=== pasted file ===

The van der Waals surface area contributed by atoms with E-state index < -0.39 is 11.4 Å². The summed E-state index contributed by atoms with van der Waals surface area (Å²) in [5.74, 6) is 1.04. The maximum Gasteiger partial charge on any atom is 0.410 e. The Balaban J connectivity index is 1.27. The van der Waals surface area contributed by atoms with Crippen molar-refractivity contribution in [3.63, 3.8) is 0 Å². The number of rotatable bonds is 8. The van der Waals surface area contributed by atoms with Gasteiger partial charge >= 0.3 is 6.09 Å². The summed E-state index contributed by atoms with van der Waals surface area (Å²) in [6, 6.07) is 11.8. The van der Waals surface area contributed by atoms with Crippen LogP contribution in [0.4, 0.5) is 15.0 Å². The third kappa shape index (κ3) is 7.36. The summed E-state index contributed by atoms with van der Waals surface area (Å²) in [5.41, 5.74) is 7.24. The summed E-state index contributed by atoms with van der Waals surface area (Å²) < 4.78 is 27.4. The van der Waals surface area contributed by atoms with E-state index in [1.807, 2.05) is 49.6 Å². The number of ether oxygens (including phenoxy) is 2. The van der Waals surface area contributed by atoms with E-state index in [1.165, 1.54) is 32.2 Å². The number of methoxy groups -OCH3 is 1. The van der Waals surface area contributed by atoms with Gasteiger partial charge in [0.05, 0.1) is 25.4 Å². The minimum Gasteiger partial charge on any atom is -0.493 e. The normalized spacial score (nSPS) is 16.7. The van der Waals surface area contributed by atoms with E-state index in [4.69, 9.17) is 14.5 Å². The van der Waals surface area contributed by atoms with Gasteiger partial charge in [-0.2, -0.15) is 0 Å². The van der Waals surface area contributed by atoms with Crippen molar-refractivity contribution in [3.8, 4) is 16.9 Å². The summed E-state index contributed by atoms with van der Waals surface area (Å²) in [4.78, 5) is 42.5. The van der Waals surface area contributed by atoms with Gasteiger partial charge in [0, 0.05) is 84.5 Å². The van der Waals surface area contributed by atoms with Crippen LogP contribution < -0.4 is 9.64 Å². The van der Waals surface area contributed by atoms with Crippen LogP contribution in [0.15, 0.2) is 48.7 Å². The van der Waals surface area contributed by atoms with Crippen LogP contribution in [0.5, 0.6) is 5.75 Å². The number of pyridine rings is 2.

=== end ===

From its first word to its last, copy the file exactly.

The van der Waals surface area contributed by atoms with E-state index < -0.39 is 11.4 Å². The summed E-state index contributed by atoms with van der Waals surface area (Å²) in [5.74, 6) is 1.04. The maximum Gasteiger partial charge on any atom is 0.410 e. The Balaban J connectivity index is 1.27. The van der Waals surface area contributed by atoms with Crippen molar-refractivity contribution in [3.63, 3.8) is 0 Å². The number of rotatable bonds is 8. The van der Waals surface area contributed by atoms with Gasteiger partial charge >= 0.3 is 6.09 Å². The summed E-state index contributed by atoms with van der Waals surface area (Å²) in [6, 6.07) is 11.8. The van der Waals surface area contributed by atoms with Crippen LogP contribution in [0.4, 0.5) is 15.0 Å². The third kappa shape index (κ3) is 7.36. The summed E-state index contributed by atoms with van der Waals surface area (Å²) in [5.41, 5.74) is 7.24. The summed E-state index contributed by atoms with van der Waals surface area (Å²) < 4.78 is 27.4. The van der Waals surface area contributed by atoms with E-state index in [1.807, 2.05) is 49.6 Å². The number of ether oxygens (including phenoxy) is 2. The van der Waals surface area contributed by atoms with E-state index in [1.165, 1.54) is 32.2 Å². The number of methoxy groups -OCH3 is 1. The van der Waals surface area contributed by atoms with Gasteiger partial charge in [0.05, 0.1) is 25.4 Å². The minimum Gasteiger partial charge on any atom is -0.493 e. The normalized spacial score (nSPS) is 16.7. The van der Waals surface area contributed by atoms with E-state index in [4.69, 9.17) is 14.5 Å². The van der Waals surface area contributed by atoms with Gasteiger partial charge in [-0.2, -0.15) is 0 Å². The van der Waals surface area contributed by atoms with Crippen molar-refractivity contribution in [3.8, 4) is 16.9 Å². The summed E-state index contributed by atoms with van der Waals surface area (Å²) in [4.78, 5) is 42.5. The van der Waals surface area contributed by atoms with Gasteiger partial charge in [0, 0.05) is 84.5 Å². The van der Waals surface area contributed by atoms with Crippen LogP contribution < -0.4 is 9.64 Å². The van der Waals surface area contributed by atoms with Crippen LogP contribution in [0.15, 0.2) is 48.7 Å². The van der Waals surface area contributed by atoms with Crippen LogP contribution in [0.5, 0.6) is 5.75 Å². The number of pyridine rings is 2.